I have been studying general aviation accidents for almost 50 years and it is amazing that over all this period of time we have lost eight, plus or minus a few, IFR airplanes to thunderstorms each year. It's amazing because when I started there was little or no radar information on thunderstorms available, where now our cup runneth over with radar and lightning information. In 2004 there were eight airplanes lost in storms. They were high-value singles, light twins and a turboprop twin. All likely had some manner of weather-avoidance gear.
Apparently we need to step back and examine how all the available information is used, both in planning, the strategy part, and in flying, the tactics part. Tom Benenson, who is handling strategy, remarked when I told him to don his combat boots before writing that maybe we should call it "Shock and Awe." Maybe, because it is shocking that some pilots don't recognize thunderstorms for the awesome things that they are. But we'll stick with "Strategy and Tactics."
As we were discussing this, some mention was made that it might be addressed from the perspective of the new pilot and the experienced pilot. In truth, there is not much difference because thunderstorms don't discriminate. Scott Crossfield, with more experience than the rest of us could ever hope to have, lost a battle with a storm in north Georgia recently. And a perusal of the accidents shows a broad level of experience. Of the eight 2004 thunderstorm accidents reviewed, only three involved pilots with less than 1,000 hours. The high time pilot claimed 30,000 hours.
The simple fact is that once the airplane is in a thunderstorm, experience might not count for much. So, the trick is to stay out of the beasts. Does experience help here? Are there effective ways to do this? Read on.-RLC
Shock and Awe! Get caught in a thunderstorm and first comes the shock and then, if you're lucky and get out of it unscathed, comes the awe. There's no question that thunderstorms are the most frightening bogeymen lurking in the sky. With their booming bluster and spears of lightning, it's no wonder that primitive man thought they were a sign that the gods were angry. Even today, pilots who stray into a storm's murderous maw often call on their God for help.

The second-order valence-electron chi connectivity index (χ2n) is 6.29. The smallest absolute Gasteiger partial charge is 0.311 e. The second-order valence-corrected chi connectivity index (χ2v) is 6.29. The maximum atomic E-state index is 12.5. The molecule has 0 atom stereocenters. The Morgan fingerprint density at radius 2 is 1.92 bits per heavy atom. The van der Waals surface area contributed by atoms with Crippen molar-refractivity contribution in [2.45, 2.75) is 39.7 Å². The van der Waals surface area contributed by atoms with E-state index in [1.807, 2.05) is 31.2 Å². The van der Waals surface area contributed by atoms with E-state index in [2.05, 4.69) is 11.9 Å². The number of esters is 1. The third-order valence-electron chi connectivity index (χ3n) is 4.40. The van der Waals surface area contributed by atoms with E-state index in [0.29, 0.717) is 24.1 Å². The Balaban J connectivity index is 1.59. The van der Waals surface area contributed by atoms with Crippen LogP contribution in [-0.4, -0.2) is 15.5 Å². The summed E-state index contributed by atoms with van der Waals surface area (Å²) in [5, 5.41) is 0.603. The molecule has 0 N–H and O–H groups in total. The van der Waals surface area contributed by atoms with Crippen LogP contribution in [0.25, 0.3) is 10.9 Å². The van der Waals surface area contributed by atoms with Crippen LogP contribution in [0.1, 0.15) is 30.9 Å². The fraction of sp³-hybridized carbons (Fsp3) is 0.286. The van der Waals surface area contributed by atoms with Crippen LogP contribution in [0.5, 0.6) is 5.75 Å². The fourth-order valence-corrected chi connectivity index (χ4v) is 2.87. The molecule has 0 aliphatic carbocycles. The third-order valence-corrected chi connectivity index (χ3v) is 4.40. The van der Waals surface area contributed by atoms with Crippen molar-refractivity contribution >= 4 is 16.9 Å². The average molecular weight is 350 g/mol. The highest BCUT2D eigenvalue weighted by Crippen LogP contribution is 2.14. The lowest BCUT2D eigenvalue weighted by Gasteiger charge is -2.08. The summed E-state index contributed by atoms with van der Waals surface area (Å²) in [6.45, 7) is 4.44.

In preparation for taking the private pilot knowledge exam we had to learn about thunderstorms. If we did our homework, we understood that all thunderstorms build around a cell with a distinct lifecycle that lasts about 30 minutes. During that 30-minute cycle, the storm goes through three phases. The first is the "towering cumulus stage," during which a cumulus cloud begins to grow vertically up to a height of some 20,000 feet.
As the storm grows it enters the "mature stage." A mature storm can reach heights of 40,000 to 60,000 feet and have both strong up- and downdrafts. This, the most dangerous stage of a thunderstorm, often produces large hail, damaging winds and flash floods.
When the downdraft cuts off the updraft, a storm enters its final phase, the "dissipating stage." With its supply of moist, warm air cut off, the storm can't sustain itself and weakens. The dissipating stage is often accompanied by light rain and weak winds flowing out from the storm.
Thunderstorms are a frequent occurrence, so chances are good that all of us who venture aloft are going to find ourselves sharing the sky with them at times. Meteorologists estimate that worldwide there are as many as 40,000 thunderstorms every day, some 14.6 million a year; in the United States alone there are something like 100,000 thunderstorms each year.
Since the prerequisites for the formation of thunderstorms are moisture, instability and a source of lifting, it shouldn't come as a surprise that the highest frequency of thunderstorms in the states is in the Southeast and that Florida has the most with some 80 to more than 100 thunderstorm days a year.
The seriousness of thunderstorms to flying safety is underlined in a study of 2004 NTSB final accident reports, the most recent available. In that year nearly 12 percent of all fatal general aviation accidents related to bad weather involved thunderstorms. Most of the accidents involved pilots flying on IFR clearances, but two pilots flying VFR came to grief because of convective activity.
Intellectually, we understand thunderstorms are to be avoided. We're taught to "see and avoid" to prevent midair collisions, but it's also a useful mantra to avoid tangling with one of Mother Nature's most violent manifestations. Risk assessment requires that if there are storms around-or forecasted-we have to be able to see them in order to avoid them. "Seeing" can mean looking out the windscreen or relying on lightning detection devices, on-board radar, or up- or down-linked weather. If we don't have a way to see the storms, the prudent decision is to wait and fly another time.